But I liked this posting, Donald. It hit home. I took what was for me a long vacation this summer--two weeks!--on a very nice lake in the woods. After decades of thinking of my career--and my life--as stretching out forever (or at least till way, way over the horizon), for the first time I could peer over the horizon, and realized it was pretty darn close.

It felt pretty good, all things considered. Odd, too, for a guy whose self-image has been so bound up by professionalism for so long. I think I have been fearing life without that attachment, and maybe now I realize there's less to fear. Maybe I'll get back to blogging.


Posted by: fenster on September 2, 2006 7:27 PM

Retirement, unless we win the lotto, will be when they pull the grass rug over our heads and we become food for the worms.

"Welcome to Wal-Mart! Would you care for a buggy? Yes ma'am, shoes are on aisle 10 - to your right. What a cute baby you have!"

I'm practicing.

Posted by: Cowtown Pattie on September 2, 2006 10:40 PM

"What's not to like, when every day is Saturday?" I've never really adjusted to Saturdays since I became too old to chase leather balls about muddy fields. Perhaps dogs feel the same?

Posted by: dearieme on September 3, 2006 10:48 AM

Retirement is one thing for people of traditional retirement age. Today, however, many people are retiring at younger and younger ages; 55 seems to be the new 65, and retirement as early as 50 is not unheard-of. I would imagine that coping with retirement is much harder when you're still young and vigorous. These 50-year-old retirees might find it a lot less pleasant that they had expected.

Posted by: Peter on September 3, 2006 10:59 AM

Plenty of views on retirement (and work!) in the comments so far; thanks for your interest.

Clearly, retirement is what one makes of it, given physical and monetary resources available -- not to mention one's temperament.

Re Prairie Mary, my retirement income isn't all that great in itself, but I'll be able to pool resources with Nancy, which will help. And I spent about 25 years of my adult life on really tight budgets, so I truly appreciate the opportunity to blow a little money on travel.

Barring a serious financial crisis or some unexpected client direct-depositing 30 pieces of silver in my bank account, I have no plans to get even a part-time day-job.

For one thing, my 2Blowhards gig is fun and keeps me mentally active. Plus, it can occupy an hour or two a day.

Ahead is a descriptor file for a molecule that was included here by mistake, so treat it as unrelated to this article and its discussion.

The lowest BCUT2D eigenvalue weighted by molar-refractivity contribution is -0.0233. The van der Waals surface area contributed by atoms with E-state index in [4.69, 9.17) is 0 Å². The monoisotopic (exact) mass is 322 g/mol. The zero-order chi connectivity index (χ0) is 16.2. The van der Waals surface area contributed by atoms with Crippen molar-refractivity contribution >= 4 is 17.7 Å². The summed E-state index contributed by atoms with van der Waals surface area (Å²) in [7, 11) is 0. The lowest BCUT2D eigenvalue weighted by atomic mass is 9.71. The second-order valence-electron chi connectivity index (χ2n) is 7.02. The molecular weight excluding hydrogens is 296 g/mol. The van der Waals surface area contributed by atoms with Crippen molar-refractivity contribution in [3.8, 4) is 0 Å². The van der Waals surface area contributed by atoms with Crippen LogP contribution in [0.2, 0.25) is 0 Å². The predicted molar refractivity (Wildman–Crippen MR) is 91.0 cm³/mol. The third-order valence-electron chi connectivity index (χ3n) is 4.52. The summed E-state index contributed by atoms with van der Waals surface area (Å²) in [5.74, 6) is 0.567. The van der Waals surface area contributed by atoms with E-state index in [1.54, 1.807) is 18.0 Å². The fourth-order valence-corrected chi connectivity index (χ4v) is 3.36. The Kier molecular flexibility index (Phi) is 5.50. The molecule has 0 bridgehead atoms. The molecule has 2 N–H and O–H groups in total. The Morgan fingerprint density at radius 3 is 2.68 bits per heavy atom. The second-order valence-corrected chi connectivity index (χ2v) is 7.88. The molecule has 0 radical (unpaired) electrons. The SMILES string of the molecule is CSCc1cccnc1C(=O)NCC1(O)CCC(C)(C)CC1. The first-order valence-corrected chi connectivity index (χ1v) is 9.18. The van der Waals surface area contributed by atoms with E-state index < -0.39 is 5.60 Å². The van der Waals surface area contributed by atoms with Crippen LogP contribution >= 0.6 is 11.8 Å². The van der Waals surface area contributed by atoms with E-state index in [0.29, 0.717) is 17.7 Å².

Then I want to get back into oil painting. I started that a couple of years ago, but then 2Blowhards and wedding planning came along and squeezed out that bloc of time. Now I have that time back.

I also have a wad of hisrorical demographic data from around the world and think it might be nice to get some of that on the Web in some form (and possibly bring in some shekels).

Not to mention travel and social stuff.

Health permitting, I should be okay.

(I know that other folks -- especially career-oriented men who lack outside interests -- can have serious adjustment problems.)

Posted by: Donald Pittenger on September 3, 2006 11:53 AM

Wow, Donald! Painting sounds great! You seem to have a good eye and a feeling for line, just judging from the glimpses we get online. Who knows where this might go? I hope it makes you deeply happy, because I think that's the secret to good health.

Prairie Mary

Posted by: Mary Scriver on September 3, 2006 8:28 PM

Donald -

I hope your retirement is everything you want it to be.

A number of my relatives were either self-employed small business owners or small ranchers, so I guess when I think about it, I see myself working until I drop, inheriting from these relatives a view that working and living are intertwined. On the other hand, I also ruefully note that most of the people of my parents' generation retired from their jobs, while many of my contemporaries have had to jump from job to job because of corporate layoffs and downsizing.

Ran across this recent yahoo news story, oddly on topic:

100-year-old Briton keeps on working 'to avoid boredom'

Britain's oldest worker has enjoyed a day off to celebrate his 100th birthday but explained he would become a "miserable sod" if he ever had to retire for good.

"Buster" Martin, a mechanic for a south London plumbing firm who has 17 children and 70 grandchildren and great grandchildren, tried giving up work at the age of 97 but couldn't face the boredom.

"Boredom is a big killer of men," he told the Daily Telegraph. "I went back to work because I like to keep active," adding that if he ever retired he would become "the most miserable sod you have come across."

The centenarian, who grew up in an orphanage and first married when he was 14, joined the Grenadier Guards and served in World War II before switching to the Navy.

Posted by: Alec on September 5, 2006 3:11 AM